Abstract: The essay is divided into 2 parts. Part 1, For a Rectification of “Violence”, discusses within a “political epistemology of inflicted lesion” first the denotation and yardsticks of violence, then systemic or “structural” violence, and finally argues for counter-violence as self-defence when necessary. Part 2, On the “1968 Moment”: Characteristics of Violence, the Defeat, and the Cost, is historical, it deals with the “1968 Moment”: its violence, defeat, and the cost, as exemplified in the long “Sanrizuka struggle” of farmers helped by students against the expropriation for a larger Tokyo airport. It then compares the Japanese characteristics to those of the French May ’68. It concludes that the main historical achievement of the youth movement came about in the USA, where it contributed to ending the US intervention in Vietnam. As concerns all other major collective and radical aims and instances, the movement failed, and the causes are briefly indicated. A long note gives data about civilians killed by State vs. “group” terrorism ca. 1965-2004.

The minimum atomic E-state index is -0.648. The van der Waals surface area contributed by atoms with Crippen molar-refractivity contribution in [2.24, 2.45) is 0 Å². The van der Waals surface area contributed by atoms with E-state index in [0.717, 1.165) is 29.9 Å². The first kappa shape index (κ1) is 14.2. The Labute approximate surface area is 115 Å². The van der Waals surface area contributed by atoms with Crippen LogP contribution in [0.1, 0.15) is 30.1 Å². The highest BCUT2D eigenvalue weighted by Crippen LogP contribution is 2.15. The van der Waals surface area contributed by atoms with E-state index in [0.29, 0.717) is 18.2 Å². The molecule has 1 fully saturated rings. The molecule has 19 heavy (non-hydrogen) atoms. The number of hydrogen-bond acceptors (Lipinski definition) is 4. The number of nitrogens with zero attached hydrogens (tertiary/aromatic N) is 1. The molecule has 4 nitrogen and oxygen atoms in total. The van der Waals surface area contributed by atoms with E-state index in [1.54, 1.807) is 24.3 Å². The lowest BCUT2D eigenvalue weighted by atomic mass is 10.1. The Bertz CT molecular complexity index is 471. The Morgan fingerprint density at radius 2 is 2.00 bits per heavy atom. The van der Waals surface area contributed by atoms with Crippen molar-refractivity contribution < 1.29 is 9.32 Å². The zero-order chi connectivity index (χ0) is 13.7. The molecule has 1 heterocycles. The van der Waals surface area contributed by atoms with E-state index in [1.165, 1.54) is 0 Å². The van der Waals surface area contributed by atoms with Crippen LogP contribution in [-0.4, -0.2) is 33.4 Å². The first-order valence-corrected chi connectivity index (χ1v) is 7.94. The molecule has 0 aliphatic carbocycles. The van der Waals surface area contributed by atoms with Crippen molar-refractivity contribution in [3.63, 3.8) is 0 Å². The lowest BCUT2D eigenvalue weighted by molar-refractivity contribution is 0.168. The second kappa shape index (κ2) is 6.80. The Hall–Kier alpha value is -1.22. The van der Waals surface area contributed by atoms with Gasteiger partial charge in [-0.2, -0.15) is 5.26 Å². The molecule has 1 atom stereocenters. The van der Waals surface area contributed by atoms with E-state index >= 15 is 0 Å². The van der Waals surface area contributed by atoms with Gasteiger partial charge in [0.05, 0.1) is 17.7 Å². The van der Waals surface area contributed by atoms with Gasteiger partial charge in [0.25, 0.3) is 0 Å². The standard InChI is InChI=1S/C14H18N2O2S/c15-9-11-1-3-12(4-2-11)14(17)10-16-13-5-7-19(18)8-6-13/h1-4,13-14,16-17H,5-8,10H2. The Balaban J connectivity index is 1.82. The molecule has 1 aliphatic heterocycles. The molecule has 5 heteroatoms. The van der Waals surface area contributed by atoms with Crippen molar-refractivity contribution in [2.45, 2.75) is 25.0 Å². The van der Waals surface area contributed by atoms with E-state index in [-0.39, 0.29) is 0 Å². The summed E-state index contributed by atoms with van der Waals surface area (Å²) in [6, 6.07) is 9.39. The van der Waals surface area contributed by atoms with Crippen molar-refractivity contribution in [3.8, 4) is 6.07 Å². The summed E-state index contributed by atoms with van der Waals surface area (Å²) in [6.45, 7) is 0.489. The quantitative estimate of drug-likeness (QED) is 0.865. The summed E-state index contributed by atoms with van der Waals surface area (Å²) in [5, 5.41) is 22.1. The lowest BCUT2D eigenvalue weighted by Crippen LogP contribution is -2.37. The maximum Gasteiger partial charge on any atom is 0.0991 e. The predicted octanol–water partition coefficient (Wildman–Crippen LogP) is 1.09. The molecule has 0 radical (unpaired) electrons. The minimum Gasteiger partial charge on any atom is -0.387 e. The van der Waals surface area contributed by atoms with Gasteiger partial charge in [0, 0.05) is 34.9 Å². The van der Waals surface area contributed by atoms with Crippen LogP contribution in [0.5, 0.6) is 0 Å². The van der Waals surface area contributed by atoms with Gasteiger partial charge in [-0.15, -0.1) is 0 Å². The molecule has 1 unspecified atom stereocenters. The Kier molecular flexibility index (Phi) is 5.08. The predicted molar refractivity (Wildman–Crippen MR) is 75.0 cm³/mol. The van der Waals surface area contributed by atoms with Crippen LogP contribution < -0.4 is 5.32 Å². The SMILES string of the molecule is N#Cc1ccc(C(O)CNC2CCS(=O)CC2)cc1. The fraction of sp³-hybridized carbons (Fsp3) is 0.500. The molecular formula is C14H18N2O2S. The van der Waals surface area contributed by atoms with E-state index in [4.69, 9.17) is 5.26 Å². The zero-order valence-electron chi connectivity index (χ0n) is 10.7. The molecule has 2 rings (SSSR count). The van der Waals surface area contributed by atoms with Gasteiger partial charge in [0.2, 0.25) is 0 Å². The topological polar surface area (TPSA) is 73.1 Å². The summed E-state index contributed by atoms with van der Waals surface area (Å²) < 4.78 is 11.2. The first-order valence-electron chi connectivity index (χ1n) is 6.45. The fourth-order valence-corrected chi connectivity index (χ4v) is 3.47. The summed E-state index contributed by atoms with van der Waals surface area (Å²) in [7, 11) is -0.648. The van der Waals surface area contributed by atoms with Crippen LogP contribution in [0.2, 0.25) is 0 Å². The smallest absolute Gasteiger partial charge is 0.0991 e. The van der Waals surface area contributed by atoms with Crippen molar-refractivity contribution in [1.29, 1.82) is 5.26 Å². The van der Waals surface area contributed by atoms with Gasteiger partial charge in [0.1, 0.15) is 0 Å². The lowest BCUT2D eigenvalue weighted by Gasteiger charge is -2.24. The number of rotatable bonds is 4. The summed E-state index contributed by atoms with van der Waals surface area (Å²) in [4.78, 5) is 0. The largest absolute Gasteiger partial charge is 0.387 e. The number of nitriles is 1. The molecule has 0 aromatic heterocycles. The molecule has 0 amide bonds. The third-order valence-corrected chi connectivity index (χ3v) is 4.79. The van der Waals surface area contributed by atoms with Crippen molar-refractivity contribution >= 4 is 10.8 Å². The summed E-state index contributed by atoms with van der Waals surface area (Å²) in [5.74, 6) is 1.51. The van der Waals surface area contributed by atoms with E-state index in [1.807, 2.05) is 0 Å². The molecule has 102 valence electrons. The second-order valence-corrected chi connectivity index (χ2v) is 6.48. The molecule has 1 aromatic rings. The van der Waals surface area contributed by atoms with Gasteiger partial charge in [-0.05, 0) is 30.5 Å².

Keywords: 1968, epistemology, youth revolt, Japan, France, violence
First published as „Words and Lesions: Epistemological Reflections on Violence, the 1968 Moment, and Revolution (with Particular Reference To Japan).“ Critical Q 62.1 (2020): 83-122.